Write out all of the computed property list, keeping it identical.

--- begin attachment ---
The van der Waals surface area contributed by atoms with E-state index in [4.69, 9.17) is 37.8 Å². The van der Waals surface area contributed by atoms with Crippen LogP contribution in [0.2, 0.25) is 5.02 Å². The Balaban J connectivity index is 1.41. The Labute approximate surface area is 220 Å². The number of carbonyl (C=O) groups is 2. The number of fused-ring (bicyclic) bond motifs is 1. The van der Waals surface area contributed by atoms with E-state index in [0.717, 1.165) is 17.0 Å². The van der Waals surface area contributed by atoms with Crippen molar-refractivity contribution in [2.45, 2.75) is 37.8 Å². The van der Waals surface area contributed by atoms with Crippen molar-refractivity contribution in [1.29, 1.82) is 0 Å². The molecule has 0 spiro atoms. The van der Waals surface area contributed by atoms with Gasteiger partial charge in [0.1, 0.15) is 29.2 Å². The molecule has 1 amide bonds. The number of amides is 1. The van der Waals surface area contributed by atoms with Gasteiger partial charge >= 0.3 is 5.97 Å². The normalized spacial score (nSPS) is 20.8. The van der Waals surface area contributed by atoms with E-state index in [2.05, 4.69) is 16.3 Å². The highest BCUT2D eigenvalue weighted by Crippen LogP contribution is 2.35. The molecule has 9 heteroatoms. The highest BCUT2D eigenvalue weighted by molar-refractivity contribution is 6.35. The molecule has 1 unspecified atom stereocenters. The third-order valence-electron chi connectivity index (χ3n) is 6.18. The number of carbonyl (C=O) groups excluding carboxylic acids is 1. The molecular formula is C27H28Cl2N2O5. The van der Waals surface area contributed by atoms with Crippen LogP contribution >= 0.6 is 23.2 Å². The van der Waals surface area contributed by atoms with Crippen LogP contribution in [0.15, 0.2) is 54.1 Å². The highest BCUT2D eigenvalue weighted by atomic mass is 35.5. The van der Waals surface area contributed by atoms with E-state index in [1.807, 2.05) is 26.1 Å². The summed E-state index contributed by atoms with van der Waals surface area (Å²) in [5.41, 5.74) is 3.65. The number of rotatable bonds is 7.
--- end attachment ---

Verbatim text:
The van der Waals surface area contributed by atoms with E-state index in [4.69, 9.17) is 37.8 Å². The van der Waals surface area contributed by atoms with Crippen LogP contribution in [0.2, 0.25) is 5.02 Å². The Balaban J connectivity index is 1.41. The Labute approximate surface area is 220 Å². The number of carbonyl (C=O) groups is 2. The number of fused-ring (bicyclic) bond motifs is 1. The van der Waals surface area contributed by atoms with E-state index in [0.717, 1.165) is 17.0 Å². The van der Waals surface area contributed by atoms with Crippen molar-refractivity contribution in [2.45, 2.75) is 37.8 Å². The van der Waals surface area contributed by atoms with Crippen molar-refractivity contribution in [1.29, 1.82) is 0 Å². The molecule has 0 spiro atoms. The van der Waals surface area contributed by atoms with Gasteiger partial charge in [0.1, 0.15) is 29.2 Å². The molecule has 1 amide bonds. The number of amides is 1. The van der Waals surface area contributed by atoms with Gasteiger partial charge >= 0.3 is 5.97 Å². The normalized spacial score (nSPS) is 20.8. The van der Waals surface area contributed by atoms with E-state index in [2.05, 4.69) is 16.3 Å². The highest BCUT2D eigenvalue weighted by Crippen LogP contribution is 2.35. The molecule has 9 heteroatoms. The highest BCUT2D eigenvalue weighted by molar-refractivity contribution is 6.35. The molecule has 1 unspecified atom stereocenters. The third-order valence-electron chi connectivity index (χ3n) is 6.18. The number of carbonyl (C=O) groups excluding carboxylic acids is 1. The molecular formula is C27H28Cl2N2O5. The van der Waals surface area contributed by atoms with Crippen LogP contribution >= 0.6 is 23.2 Å². The van der Waals surface area contributed by atoms with Crippen LogP contribution in [0.15, 0.2) is 54.1 Å². The highest BCUT2D eigenvalue weighted by atomic mass is 35.5. The van der Waals surface area contributed by atoms with E-state index in [1.807, 2.05) is 26.1 Å². The summed E-state index contributed by atoms with van der Waals surface area (Å²) in [5.41, 5.74) is 3.65. The number of rotatable bonds is 7.